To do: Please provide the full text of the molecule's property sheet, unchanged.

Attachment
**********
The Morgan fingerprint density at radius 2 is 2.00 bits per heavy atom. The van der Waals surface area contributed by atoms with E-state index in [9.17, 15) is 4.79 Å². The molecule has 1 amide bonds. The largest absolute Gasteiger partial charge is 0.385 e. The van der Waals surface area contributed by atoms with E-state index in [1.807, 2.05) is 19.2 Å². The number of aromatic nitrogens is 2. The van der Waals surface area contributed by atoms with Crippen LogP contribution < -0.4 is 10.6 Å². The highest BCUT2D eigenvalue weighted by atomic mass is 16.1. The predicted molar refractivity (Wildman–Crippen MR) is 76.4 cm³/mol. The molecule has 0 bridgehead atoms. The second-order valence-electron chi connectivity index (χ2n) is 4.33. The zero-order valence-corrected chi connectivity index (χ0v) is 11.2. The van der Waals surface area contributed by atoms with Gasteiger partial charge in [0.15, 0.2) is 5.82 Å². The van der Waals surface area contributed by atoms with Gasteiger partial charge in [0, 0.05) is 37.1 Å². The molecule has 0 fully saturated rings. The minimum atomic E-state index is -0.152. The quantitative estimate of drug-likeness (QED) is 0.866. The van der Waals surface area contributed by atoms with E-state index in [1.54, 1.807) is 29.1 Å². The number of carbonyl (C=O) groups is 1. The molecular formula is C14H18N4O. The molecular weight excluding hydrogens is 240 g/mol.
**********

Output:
The Morgan fingerprint density at radius 2 is 2.00 bits per heavy atom. The van der Waals surface area contributed by atoms with E-state index in [9.17, 15) is 4.79 Å². The molecule has 1 amide bonds. The largest absolute Gasteiger partial charge is 0.385 e. The van der Waals surface area contributed by atoms with E-state index in [1.807, 2.05) is 19.2 Å². The number of aromatic nitrogens is 2. The van der Waals surface area contributed by atoms with Crippen LogP contribution < -0.4 is 10.6 Å². The highest BCUT2D eigenvalue weighted by atomic mass is 16.1. The predicted molar refractivity (Wildman–Crippen MR) is 76.4 cm³/mol. The molecule has 0 bridgehead atoms. The second-order valence-electron chi connectivity index (χ2n) is 4.33. The zero-order valence-corrected chi connectivity index (χ0v) is 11.2. The van der Waals surface area contributed by atoms with Gasteiger partial charge in [0.15, 0.2) is 5.82 Å². The van der Waals surface area contributed by atoms with Gasteiger partial charge in [0, 0.05) is 37.1 Å². The molecule has 0 fully saturated rings. The minimum atomic E-state index is -0.152. The quantitative estimate of drug-likeness (QED) is 0.866. The van der Waals surface area contributed by atoms with E-state index in [1.54, 1.807) is 29.1 Å². The number of carbonyl (C=O) groups is 1. The molecular formula is C14H18N4O. The molecular weight excluding hydrogens is 240 g/mol.